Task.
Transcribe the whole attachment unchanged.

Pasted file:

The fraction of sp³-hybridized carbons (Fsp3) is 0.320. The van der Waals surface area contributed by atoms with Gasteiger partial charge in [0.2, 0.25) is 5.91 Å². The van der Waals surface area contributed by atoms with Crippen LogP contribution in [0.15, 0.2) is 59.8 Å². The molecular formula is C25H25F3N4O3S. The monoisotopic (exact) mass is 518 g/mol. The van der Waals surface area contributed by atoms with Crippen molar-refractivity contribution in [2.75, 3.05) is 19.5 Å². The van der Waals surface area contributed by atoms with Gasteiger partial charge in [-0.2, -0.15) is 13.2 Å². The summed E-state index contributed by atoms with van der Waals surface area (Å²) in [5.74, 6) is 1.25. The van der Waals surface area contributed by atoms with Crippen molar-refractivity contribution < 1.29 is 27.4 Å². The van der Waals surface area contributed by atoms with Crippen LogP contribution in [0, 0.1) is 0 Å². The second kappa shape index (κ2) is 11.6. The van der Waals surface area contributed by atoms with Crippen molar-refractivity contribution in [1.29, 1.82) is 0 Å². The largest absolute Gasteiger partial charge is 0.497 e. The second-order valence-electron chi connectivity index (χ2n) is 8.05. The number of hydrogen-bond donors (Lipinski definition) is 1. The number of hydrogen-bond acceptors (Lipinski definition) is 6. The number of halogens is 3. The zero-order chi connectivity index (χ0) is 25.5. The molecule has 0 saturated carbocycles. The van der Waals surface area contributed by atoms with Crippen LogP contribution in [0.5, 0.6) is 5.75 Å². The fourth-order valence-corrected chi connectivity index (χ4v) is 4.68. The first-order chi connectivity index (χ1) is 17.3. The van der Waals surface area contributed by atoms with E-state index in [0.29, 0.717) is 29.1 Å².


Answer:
The fraction of sp³-hybridized carbons (Fsp3) is 0.320. The van der Waals surface area contributed by atoms with Gasteiger partial charge in [0.2, 0.25) is 5.91 Å². The van der Waals surface area contributed by atoms with Crippen LogP contribution in [0.15, 0.2) is 59.8 Å². The molecular formula is C25H25F3N4O3S. The monoisotopic (exact) mass is 518 g/mol. The van der Waals surface area contributed by atoms with Crippen molar-refractivity contribution in [2.75, 3.05) is 19.5 Å². The van der Waals surface area contributed by atoms with Gasteiger partial charge in [-0.2, -0.15) is 13.2 Å². The summed E-state index contributed by atoms with van der Waals surface area (Å²) in [5.74, 6) is 1.25. The van der Waals surface area contributed by atoms with Crippen molar-refractivity contribution < 1.29 is 27.4 Å². The van der Waals surface area contributed by atoms with Crippen LogP contribution in [0, 0.1) is 0 Å². The second kappa shape index (κ2) is 11.6. The van der Waals surface area contributed by atoms with Crippen molar-refractivity contribution in [1.29, 1.82) is 0 Å². The largest absolute Gasteiger partial charge is 0.497 e. The second-order valence-electron chi connectivity index (χ2n) is 8.05. The number of hydrogen-bond donors (Lipinski definition) is 1. The number of hydrogen-bond acceptors (Lipinski definition) is 6. The number of halogens is 3. The zero-order chi connectivity index (χ0) is 25.5. The molecule has 0 saturated carbocycles. The van der Waals surface area contributed by atoms with Crippen LogP contribution in [0.5, 0.6) is 5.75 Å². The fourth-order valence-corrected chi connectivity index (χ4v) is 4.68. The first-order chi connectivity index (χ1) is 17.3. The van der Waals surface area contributed by atoms with E-state index in [0.29, 0.717) is 29.1 Å².